Recession proof your life: Prepare the fortifications

I am continually hearing about the Global Financial Crisis (GFC) that countries (Australia included) are facing all around the world. 

One thing I have noticed however, is that the effects of the GFC have been having different effects on different people, and both on a macro and a micro environment.
The Macro Environment


On a macroeconomic level, the global financial crisis is taking a toll. 


Big businesses are cutting jobs, reducing anticipated profits, slicing budgets and working on becoming leaner companies to help get through the current climate. 

Controlling the repercussions on a macro level cannot be successfully achieved unless we take action on a Micro environment level.
The Micro Environment
Although I might have a different view from the text book definitions of 'Macroeconomics' and 'Microeconomics', for the purpose of this post I will be referring to Microeconomics as your personal life.
How has the GFC affected you in your life? 


Some people have lost their jobs, others have had to default on loans, others are struggling to get by. 

Why is this the case? There are so many questions that are not easy to answer.
While there is a lot of turmoil, I am observing a lot of people actually achieving more than they were prior to the GFC


People are now saving cash reserves, building 'Micro' businesses and paying off debt that previously would have been ignored. Others further still are beginning to position themselves for a transfer of wealth and will cash in on the chance to become rich. 

Some have found that while they have lost their job, they now have more quality time with their families which they had often taken for granted before.
To impact what is happening on a macro level, we need to begin looking at how we can impact the micro level (in this case ourselves and the way we act). How can we impact the micro level in our lives?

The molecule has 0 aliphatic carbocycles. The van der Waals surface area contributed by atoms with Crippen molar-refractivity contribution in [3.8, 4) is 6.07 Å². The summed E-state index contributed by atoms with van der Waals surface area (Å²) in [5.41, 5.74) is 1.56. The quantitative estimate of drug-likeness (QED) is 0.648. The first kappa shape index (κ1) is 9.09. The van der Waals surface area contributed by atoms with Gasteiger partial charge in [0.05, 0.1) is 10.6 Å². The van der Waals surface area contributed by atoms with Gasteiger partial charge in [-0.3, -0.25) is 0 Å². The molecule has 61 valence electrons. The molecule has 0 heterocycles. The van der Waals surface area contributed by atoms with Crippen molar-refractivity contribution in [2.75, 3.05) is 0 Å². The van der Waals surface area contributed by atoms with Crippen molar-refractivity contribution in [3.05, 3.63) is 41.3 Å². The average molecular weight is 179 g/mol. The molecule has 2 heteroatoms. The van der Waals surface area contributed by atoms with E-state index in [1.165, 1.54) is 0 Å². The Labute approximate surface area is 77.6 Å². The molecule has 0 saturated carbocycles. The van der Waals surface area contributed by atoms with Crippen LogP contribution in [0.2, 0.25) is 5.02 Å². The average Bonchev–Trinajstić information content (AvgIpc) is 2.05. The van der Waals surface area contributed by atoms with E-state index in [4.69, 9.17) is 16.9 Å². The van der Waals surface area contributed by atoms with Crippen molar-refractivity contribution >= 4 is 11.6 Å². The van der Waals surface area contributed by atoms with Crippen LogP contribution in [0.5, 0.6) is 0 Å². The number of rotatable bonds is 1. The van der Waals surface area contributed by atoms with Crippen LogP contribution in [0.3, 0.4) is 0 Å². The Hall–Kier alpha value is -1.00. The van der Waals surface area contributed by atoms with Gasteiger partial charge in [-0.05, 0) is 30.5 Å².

Below is a list of things I am seeing the successful people around me begin to undertake which is helping them not only to survive through the GFC, but to actually prosper through this time:

  1. Setting new goals life-long goals.
  2. Paying off principle on loans and other debt.
  3. Building cash reserves in a form with high liquidity (savings, term deposits, etc).
  4. Increasing the leverage of time (using the 80/20 principle and other time management techniques) to being able to produce more sales, work more hours and decrease time that is not productive.
  5. Ceasing to purchase unnecessary 'wants', and focusing more on the 'needs' in life.
  6. Establishing additional income streams (I.e: eBay, blogging, new revenue models in a business, an extra job, overtime, etc).
  7. Reinvesting profits into themselves, their businesses and their education.
  8. Increasing their networks (both online and offline).
  9. Selling, eliminating and reducing marginally profitable deals.
  10. Selling unnecessary and old household items (either via a garage sale, eBay or to friends and family).
  11. Simplifying lifestyles (I.e.: partying less, going out on picnics and more 'affordable' outings).
  12. Exercising and focusing on their health (although gym memberships might cost money, most people can't afford to be sick during hard economic times, and want to improve their health to perform better).
  13. Starting to work for themselves (outside of employment, or instead of employment).
  14. Reducing expenses (selling bigger cars, changing insurance plans, negotiating bank fees).
  15. Saving any additional government contributions (I.e.: Spending bonus from Kevin Rudd in Australia).
  16. Deferring cost and time consuming hobbies and projects (temporarily).
I was listening to an interview earlier today with Steve McKnight and Mr. Peter Daniels on the current economic situation. In this interview Peter explained the importance of having a 'cash reserve'. Peter mentioned that the bigger his businesses become, the higher the reserve of cash becomes.
Peter also mentioned the importance on measuring daily how things are progressing using mathematical calculations on your finances (I.e.: Cash flow statements, P&Ls, etc.). Steve McKnight has covered this before on one of his old sites also (view the article here), and I think it is an important point.
How do you know if you are sinking or swimming if you are not monitoring and managing your progression? 


Should things take a downwards turn, what is your safety net to fall back on?

Personally, I tend to follow the advice of successful people. 


If it is good enough for the rich to build their cash reserves and to monitor their cash daily, while cutting expenses, etc. then it is good enough for me too.
Have you given thought to taking action to recession proof your life? 


How could following the observations of the successful people around you help you improve your current situation?

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